Whenever a bevy of guest artists appears on a debut record, it's often best to approach the project with caution. 85% of the time, the collaborative partners either overshadow the proceedings or detract from the vision of the musician whose name is emblazoned across the top of the LP. There are, however, pleasant exceptions to the rule and Tino Piontek's Soulmatic is one of the year's most delightfully cohesive offerings. The Dresden-born Deep Funk innovator, aka Purple Disco Machine, has risen to international status since 2009, releasing one spectacular track and remix after another. It should go without saying that this long-awaited collection, featuring everyone from Kool Keith to Faithless and Boris D'lugosch, is ripe with memorable highlights.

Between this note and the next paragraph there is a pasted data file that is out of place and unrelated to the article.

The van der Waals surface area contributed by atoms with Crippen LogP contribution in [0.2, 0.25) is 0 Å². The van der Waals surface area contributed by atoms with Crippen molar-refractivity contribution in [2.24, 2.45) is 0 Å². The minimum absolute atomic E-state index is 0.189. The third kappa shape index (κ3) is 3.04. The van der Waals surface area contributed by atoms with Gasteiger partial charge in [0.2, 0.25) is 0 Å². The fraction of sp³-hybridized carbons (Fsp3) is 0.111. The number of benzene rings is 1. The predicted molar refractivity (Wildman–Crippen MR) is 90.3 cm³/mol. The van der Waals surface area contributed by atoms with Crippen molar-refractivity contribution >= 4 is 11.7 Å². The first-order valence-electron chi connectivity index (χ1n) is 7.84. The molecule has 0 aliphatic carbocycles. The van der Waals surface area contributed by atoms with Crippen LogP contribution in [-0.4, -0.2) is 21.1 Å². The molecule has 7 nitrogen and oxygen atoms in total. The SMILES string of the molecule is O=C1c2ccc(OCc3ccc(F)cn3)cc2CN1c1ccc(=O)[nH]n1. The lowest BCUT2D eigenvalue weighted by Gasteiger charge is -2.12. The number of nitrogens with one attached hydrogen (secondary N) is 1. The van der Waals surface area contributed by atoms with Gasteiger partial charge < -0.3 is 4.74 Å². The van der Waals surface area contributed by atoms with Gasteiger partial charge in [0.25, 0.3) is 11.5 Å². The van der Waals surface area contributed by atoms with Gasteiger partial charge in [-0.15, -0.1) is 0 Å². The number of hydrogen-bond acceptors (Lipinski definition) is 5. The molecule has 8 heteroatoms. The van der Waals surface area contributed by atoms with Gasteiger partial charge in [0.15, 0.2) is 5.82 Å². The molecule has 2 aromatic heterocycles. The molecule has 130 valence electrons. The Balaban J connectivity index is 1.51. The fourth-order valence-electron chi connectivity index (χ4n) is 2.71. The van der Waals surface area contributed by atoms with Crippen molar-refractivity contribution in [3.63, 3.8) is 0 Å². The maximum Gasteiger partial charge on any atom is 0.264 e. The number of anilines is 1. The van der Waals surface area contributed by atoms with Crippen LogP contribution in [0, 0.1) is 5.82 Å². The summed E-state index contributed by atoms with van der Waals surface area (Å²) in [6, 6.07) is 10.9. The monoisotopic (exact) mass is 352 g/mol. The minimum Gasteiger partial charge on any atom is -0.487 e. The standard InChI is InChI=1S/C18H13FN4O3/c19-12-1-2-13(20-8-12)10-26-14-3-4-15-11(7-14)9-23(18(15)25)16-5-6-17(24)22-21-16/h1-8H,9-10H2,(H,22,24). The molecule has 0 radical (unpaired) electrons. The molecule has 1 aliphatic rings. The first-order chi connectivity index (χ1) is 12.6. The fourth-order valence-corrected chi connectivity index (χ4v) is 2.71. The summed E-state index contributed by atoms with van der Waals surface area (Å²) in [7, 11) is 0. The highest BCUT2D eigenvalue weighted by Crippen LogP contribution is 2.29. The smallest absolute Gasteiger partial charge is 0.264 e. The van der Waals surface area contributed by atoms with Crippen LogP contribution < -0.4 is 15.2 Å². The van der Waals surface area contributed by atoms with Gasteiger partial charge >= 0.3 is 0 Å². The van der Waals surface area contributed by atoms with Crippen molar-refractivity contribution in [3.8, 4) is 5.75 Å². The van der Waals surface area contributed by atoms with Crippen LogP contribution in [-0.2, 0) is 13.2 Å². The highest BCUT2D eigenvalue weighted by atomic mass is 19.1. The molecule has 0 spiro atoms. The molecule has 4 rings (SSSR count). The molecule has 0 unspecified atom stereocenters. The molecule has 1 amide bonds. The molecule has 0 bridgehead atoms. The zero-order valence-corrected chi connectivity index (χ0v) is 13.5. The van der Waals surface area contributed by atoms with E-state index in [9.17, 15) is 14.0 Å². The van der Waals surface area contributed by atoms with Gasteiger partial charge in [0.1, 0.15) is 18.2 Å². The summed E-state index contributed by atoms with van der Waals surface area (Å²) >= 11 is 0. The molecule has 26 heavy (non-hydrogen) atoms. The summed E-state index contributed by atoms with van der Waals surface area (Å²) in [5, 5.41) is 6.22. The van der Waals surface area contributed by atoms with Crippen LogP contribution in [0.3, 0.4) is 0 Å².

The saucy, soaring "Mistress" shines a spotlight on the stellar pipes of "UK soul hurricane" Hannah Williams. While it might be a crowning moment within the set, its the strutting discofied "Body Funk", and the album's first single, "Devil In Me", that linger long after the record has stopped spinning. The former track with its camptastic fusion of '80s Sylvester gone 1940s military march, and the latter anthem, a soulful stunner that samples the 1968 Stax hit "Private Number", and features the vocal talents of Duane Harden and Joe Killington, feels like an unearthed classic. Without a doubt, the German DJ's debut is one of the best dance records of the year.